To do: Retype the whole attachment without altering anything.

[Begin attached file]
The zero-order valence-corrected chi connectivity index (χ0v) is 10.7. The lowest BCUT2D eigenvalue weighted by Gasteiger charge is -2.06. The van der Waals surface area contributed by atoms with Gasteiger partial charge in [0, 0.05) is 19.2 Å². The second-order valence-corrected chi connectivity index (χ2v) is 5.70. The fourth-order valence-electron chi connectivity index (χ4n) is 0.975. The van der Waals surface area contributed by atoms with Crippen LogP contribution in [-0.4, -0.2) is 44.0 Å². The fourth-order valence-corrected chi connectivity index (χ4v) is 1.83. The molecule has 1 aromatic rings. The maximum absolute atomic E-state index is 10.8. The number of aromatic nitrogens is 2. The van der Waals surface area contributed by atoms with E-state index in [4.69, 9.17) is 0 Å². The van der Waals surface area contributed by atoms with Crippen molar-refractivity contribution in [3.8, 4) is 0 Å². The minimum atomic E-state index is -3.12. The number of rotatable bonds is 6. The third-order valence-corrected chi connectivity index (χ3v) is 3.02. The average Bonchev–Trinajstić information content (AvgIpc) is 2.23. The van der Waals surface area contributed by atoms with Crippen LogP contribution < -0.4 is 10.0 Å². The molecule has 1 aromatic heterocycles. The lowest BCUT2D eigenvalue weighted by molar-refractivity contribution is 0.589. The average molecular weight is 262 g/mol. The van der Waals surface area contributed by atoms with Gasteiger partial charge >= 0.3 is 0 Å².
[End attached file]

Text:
The zero-order valence-corrected chi connectivity index (χ0v) is 10.7. The lowest BCUT2D eigenvalue weighted by Gasteiger charge is -2.06. The van der Waals surface area contributed by atoms with Gasteiger partial charge in [0, 0.05) is 19.2 Å². The second-order valence-corrected chi connectivity index (χ2v) is 5.70. The fourth-order valence-electron chi connectivity index (χ4n) is 0.975. The van der Waals surface area contributed by atoms with Crippen LogP contribution in [-0.4, -0.2) is 44.0 Å². The fourth-order valence-corrected chi connectivity index (χ4v) is 1.83. The molecule has 1 aromatic rings. The maximum absolute atomic E-state index is 10.8. The number of aromatic nitrogens is 2. The van der Waals surface area contributed by atoms with E-state index in [4.69, 9.17) is 0 Å². The van der Waals surface area contributed by atoms with Crippen molar-refractivity contribution in [3.8, 4) is 0 Å². The minimum atomic E-state index is -3.12. The number of rotatable bonds is 6. The third-order valence-corrected chi connectivity index (χ3v) is 3.02. The average Bonchev–Trinajstić information content (AvgIpc) is 2.23. The van der Waals surface area contributed by atoms with Crippen LogP contribution < -0.4 is 10.0 Å². The molecule has 1 aromatic heterocycles. The lowest BCUT2D eigenvalue weighted by molar-refractivity contribution is 0.589. The average molecular weight is 262 g/mol. The van der Waals surface area contributed by atoms with Gasteiger partial charge >= 0.3 is 0 Å².